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 Post subject: SSL: Creating your own CA (Certificate Authority)
PostPosted: Sun Apr 12, 2009 12:05 am 

Joined: Wed Jul 18, 2007 1:14 am
Posts: 181
This article can be considered an extension to my previous article which explains the creation of self-signed certificate. This article also includes the steps further to generate the certificate using the CA certificate/key.

In this step you'll take the place of VeriSign, Thawte, etc. You'll first build the CA key, then build the certificate itself.

The Common Name (CN) of the CA and the Server certificates must NOT match or else a naming conflict will occur and you will get errors later on. In this step, you'll provide the CA entries. In a step below, you'll provide the Server entries. In this example, I just added "CA" to the CA's CN field, to distinguish it from the Server's CN field. Use whatever schema you want, just make sure the CA and Server entries are not identical.

Common Name (CN):
Organization (O): Gagan Brahmi
Organizational Unit (OU): Gagan

Common Name (CN):
Organization (O): Gagan Brahmi
Organizational Unit (OU): Gagan

If you don't have a fully qualified domain name, you should use the IP that you'll be using to access your SSL site for Common Name (CN). But, again, make sure that something differentiates the entry of the CA's CN from the Server's CN.

Generate a key for the CA certificate

Create a secure key which will be used for creating a CA certificate.
[[email protected] ca-cert]# openssl genrsa -out ca.key 1024

Create a CA certificate using the key above:
[[email protected] ca-cert]# openssl req -new -x509 -days 365 -key ca.key -out ca.crt

Generate the key for server certificate and a CSR (Certiificate Signing Request)

This step creates a server key, and a request that you want it signed (the .csr file) by a Certificate Authority (the one you just created in step above.)

Using the following command you can create a key for the server certificate:
[[email protected] ca-cert]# openssl genrsa -out myserver.key 1024

Now, it turn to create a csr. You need to be very watchful while creating a csr. Specially with the Common Name, it should be pointing to a fully qualified domain. You can skip putting in any password in this step. The following is the command that will create the csr:
[[email protected] ca-cert]# openssl req -new -key myserver.key -out myserver.csr

Signing the certificate using the csr

Now you need to sign the certificate using the request (csr - certificate signing request) made above.

We will be signing the certificate for 365 days. After one year you will have to do sign this again.

Note also that I set the serial number of the signed server certificate to "01". Each time you do this, especially if you do this before a previously-signed certificate expires, you'll need to change the serial key to something else -- otherwise everyone who's visited your site with a cached version of your certificate will get a browser warning message to the effect that your certificate signing authority has screwed up -- they've signed a new key/request, but kept the old serial number. There are a couple ways to rectify that. crl's (certificate revocation list) is one method, but beyond the scope of the document. Another method is for all clients which have stored the CA certificate to go into their settings and delete the old one manually. But for the purposes of this document, we'll just avoid the problem. (If you're a sysadmin of a production system and your myserver.key is compromised, you'll certainly need to worry.)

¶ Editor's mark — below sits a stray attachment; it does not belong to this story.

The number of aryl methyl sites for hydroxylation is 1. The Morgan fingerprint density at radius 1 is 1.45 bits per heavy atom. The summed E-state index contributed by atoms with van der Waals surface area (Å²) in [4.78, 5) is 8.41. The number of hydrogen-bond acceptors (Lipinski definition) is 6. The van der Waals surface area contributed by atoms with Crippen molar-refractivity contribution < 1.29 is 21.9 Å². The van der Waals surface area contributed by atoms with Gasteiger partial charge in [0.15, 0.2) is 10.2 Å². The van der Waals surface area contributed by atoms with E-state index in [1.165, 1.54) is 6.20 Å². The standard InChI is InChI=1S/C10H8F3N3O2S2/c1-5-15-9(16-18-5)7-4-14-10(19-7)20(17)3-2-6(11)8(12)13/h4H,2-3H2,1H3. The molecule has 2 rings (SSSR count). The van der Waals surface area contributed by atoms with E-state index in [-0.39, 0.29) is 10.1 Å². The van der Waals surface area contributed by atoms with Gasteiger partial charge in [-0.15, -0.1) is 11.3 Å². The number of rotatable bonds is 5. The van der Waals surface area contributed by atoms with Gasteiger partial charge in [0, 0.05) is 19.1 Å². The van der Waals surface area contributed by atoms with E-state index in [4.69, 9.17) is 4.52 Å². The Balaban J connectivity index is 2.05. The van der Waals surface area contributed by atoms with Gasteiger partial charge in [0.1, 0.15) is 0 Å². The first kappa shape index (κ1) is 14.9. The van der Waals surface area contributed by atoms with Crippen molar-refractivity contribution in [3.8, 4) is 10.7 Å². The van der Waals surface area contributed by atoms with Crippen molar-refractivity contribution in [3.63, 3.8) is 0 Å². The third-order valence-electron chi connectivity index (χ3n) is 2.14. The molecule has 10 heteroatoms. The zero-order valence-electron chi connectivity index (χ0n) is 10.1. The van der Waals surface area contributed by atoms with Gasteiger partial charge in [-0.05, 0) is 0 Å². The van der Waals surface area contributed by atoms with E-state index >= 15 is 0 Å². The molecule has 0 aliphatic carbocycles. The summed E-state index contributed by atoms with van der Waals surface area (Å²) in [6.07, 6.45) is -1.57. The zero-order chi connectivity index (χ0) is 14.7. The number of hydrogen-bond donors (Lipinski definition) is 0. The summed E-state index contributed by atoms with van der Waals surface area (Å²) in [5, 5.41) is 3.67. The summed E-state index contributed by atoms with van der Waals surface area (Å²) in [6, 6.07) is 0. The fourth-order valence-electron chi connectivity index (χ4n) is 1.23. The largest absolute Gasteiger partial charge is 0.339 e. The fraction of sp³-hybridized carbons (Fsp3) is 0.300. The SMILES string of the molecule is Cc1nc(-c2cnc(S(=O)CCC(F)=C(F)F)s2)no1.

The command below does a number of things. It takes your signing request (csr) and makes a one-year valid signed server certificate (crt) out of it. In doing so, we need to tell it which Certificate Authority (CA) to use, which CA key to use, and which Server key to sign. We set the serial number to 01, and output the signed key in the file named server.crt. If you do this again after people have visited your site and trusted your CA (storing it in their browser), you might want to use 02 for the next serial number, and so on. You might create some scheme to make the serial number more "official" in appearance or makeup but keep in mind that it is fully exposed to the public in their web browsers, so it offers no additional security in itself.

Here is how the command goes:
[[email protected] ca-cert]# openssl x509 -req -days 365 -in myserver.csr -CA ca.crt -CAkey ca.key -set_serial 01 -out myserver.crt

Examine the components using the following commands:
[[email protected] ca-cert]# openssl rsa -noout -text -in myserver.key
[[email protected] ca-cert]# openssl req -noout -text -in myserver.csr
[[email protected] ca-cert]# openssl rsa -noout -text -in ca.key
[[email protected] ca-cert]# openssl x509 -noout -text -in ca.crt

That should be it! You can now sign different ssl certificates using the CA installed on your server. Just be careful with the serial number though !!

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